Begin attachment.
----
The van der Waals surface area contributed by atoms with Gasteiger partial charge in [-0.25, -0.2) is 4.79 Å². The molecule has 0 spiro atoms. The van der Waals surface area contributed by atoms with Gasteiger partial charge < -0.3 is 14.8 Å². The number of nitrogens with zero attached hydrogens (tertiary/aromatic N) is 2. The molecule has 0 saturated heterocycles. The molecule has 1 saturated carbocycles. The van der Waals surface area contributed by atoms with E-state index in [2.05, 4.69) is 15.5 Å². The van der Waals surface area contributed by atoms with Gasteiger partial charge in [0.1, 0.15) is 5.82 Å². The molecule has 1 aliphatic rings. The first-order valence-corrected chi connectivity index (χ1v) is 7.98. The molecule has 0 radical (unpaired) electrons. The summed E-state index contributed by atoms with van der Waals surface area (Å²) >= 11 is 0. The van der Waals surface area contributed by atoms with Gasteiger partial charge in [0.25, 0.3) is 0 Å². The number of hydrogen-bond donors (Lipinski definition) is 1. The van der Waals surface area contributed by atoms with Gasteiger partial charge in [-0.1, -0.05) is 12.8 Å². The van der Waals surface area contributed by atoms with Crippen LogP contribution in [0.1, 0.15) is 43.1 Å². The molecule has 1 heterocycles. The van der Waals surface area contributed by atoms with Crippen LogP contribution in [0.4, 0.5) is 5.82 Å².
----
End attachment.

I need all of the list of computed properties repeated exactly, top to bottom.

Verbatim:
The van der Waals surface area contributed by atoms with Gasteiger partial charge in [-0.25, -0.2) is 4.79 Å². The molecule has 0 spiro atoms. The van der Waals surface area contributed by atoms with Gasteiger partial charge < -0.3 is 14.8 Å². The number of nitrogens with zero attached hydrogens (tertiary/aromatic N) is 2. The molecule has 0 saturated heterocycles. The molecule has 1 saturated carbocycles. The van der Waals surface area contributed by atoms with E-state index in [2.05, 4.69) is 15.5 Å². The van der Waals surface area contributed by atoms with Gasteiger partial charge in [0.1, 0.15) is 5.82 Å². The molecule has 1 aliphatic rings. The first-order valence-corrected chi connectivity index (χ1v) is 7.98. The molecule has 0 radical (unpaired) electrons. The summed E-state index contributed by atoms with van der Waals surface area (Å²) >= 11 is 0. The van der Waals surface area contributed by atoms with Gasteiger partial charge in [0.25, 0.3) is 0 Å². The number of hydrogen-bond donors (Lipinski definition) is 1. The van der Waals surface area contributed by atoms with Gasteiger partial charge in [-0.1, -0.05) is 12.8 Å². The van der Waals surface area contributed by atoms with Crippen LogP contribution in [0.1, 0.15) is 43.1 Å². The molecule has 1 heterocycles. The van der Waals surface area contributed by atoms with Crippen LogP contribution in [0.4, 0.5) is 5.82 Å².